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Decision Theory Naïve Bayes ROC Curves

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1 Decision Theory Naïve Bayes ROC Curves

2 Generative vs Discriminative Methods
Logistic regression: h: xy. When we only learn a mapping xy it is called a discriminative method. Generative methods learn p(x,y) = p(x|y) p(y), i.e. for every class we learn a model over the input distribution. Advantage: leads to regularization for small datasets (but when N is large discriminative methods tend to work better). We can easily combine various sources of information: say we have learned a model for attribute I, and now receive additional information about attribute II, then: Disadvantage: you model more than necessary for making decisions, and input space (x-space) can be very high dimensional. This is called “conditional independence of x|y”. The corresponding classifier is called “Naïve Bayes Classifier”.

3 Naïve Bayes: decisions
This is the “posterior distribution” and it can be used to make a decision on what label to assign to a new data-case. Note that to make a decision you do not need the denominator. If we computed the posterior p(y|xI) first, we can use it as a new prior for the new information xII (prove this as home):

4 Naïve Bayes: learning What do we need to learn from data? p(y)
p(xk|y) for all k A very simple rule is to look at the frequencies in the data: (assuming discrete states) p(y) = [ nr. data-cases with label y] / [ total nr. data-cases ] p(xk=i|y) =[ nr. data-cases in state xk=i and y] / [nr. data-cases with label y ] To regularize we imagine that each state i has a small fractional number of data-cases to begin with (K = total nr. of classes). p(xk=i|y) =[ c + nr. data-cases in state xk=i and y] / [Kc + nr. data-cases with label y ] What difficulties do you expect if we do not assume conditional independence? Does NB over-estimate or under-estimate the uncertainty of its predictions? Practical guideline: work in log-domain:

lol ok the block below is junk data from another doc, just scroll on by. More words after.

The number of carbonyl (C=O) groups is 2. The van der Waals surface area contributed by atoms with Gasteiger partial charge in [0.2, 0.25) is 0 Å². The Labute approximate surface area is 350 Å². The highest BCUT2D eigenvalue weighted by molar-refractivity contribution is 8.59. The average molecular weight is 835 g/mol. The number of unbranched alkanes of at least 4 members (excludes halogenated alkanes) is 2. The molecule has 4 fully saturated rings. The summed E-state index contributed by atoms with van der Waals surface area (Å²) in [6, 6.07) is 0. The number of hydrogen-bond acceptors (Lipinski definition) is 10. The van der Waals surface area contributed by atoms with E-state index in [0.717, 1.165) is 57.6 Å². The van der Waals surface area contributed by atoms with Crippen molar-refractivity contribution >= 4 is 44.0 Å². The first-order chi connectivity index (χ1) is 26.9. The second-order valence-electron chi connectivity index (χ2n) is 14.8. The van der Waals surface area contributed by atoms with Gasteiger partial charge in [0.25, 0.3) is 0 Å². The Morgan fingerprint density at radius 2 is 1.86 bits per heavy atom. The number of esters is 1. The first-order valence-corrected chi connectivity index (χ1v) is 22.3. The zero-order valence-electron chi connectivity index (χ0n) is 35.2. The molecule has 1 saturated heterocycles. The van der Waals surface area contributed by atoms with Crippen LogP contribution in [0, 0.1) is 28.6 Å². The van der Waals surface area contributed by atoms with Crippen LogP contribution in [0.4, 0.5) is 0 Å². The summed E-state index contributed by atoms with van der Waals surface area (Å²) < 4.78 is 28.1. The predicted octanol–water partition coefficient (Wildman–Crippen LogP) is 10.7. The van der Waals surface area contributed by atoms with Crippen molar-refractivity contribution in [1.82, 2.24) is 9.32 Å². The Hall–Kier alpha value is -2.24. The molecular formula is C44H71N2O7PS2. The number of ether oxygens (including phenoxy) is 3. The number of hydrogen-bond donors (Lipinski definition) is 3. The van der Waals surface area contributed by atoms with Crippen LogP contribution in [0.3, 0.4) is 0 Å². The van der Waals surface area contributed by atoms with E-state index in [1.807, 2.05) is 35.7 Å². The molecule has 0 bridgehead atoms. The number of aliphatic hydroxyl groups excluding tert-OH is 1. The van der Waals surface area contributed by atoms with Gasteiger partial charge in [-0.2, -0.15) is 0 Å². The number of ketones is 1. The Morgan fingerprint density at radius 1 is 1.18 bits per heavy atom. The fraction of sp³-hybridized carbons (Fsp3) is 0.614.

5 Loss functions What if it is much more costly to make an error on predicting y=1 vs y=0? Example: y=1 is “patient has cancer”, y=0 means “patient is healthy. Introduce “expected loss function”: Total probability of predicting class j while true class is k with probability p(y=k,x) Rj is the region of x-space where an example is assigned to class j. Predict  cancer healthy 1000 1

6 Decision surface How shall we choose Rj ?
Solution: mimimize E[L] over {Rj}. Take an arbitrary point “x”. Compute for all j and minimize over “j”. Since we minimize for every “x” separately, the total integral is minimal Places where the decision switches belong to the “decision surface”. What matrix L corresponds to the decision rule on slide 2 using the posterior?

7 ROC Curve Assume 2 classes and 1 attribute.
Plot class conditional densities p(xk|y) Shift decision boundary from right to left. As you move the loss will change, so you want to find the point where it is minimized. If L=[0 1; 1 0] where is L minimal? As you shift the true true positive rate (TP) and the false positive rate (FP) change. By plotting the entire curve you can see the tradeoffs. Easily generalized to more attributes if you can find a decision threshold to vary. y=1 y=0 x

8 Evaluation: ROC curves
moving threshold class 0 (negatives) class 1 (positives) TP = true positive rate = # positives classified as positive divided by # positives FP = false positive rate = # negatives classified as positives divided by # negatives TN = true negative rate = # negatives classified as negatives FN = false negatives = # positives classified as negative Identify a threshold in your classifier that you can shift. Plot ROC curve while you shift that parameter.

9 Precision-Recall vs. ROC Curve

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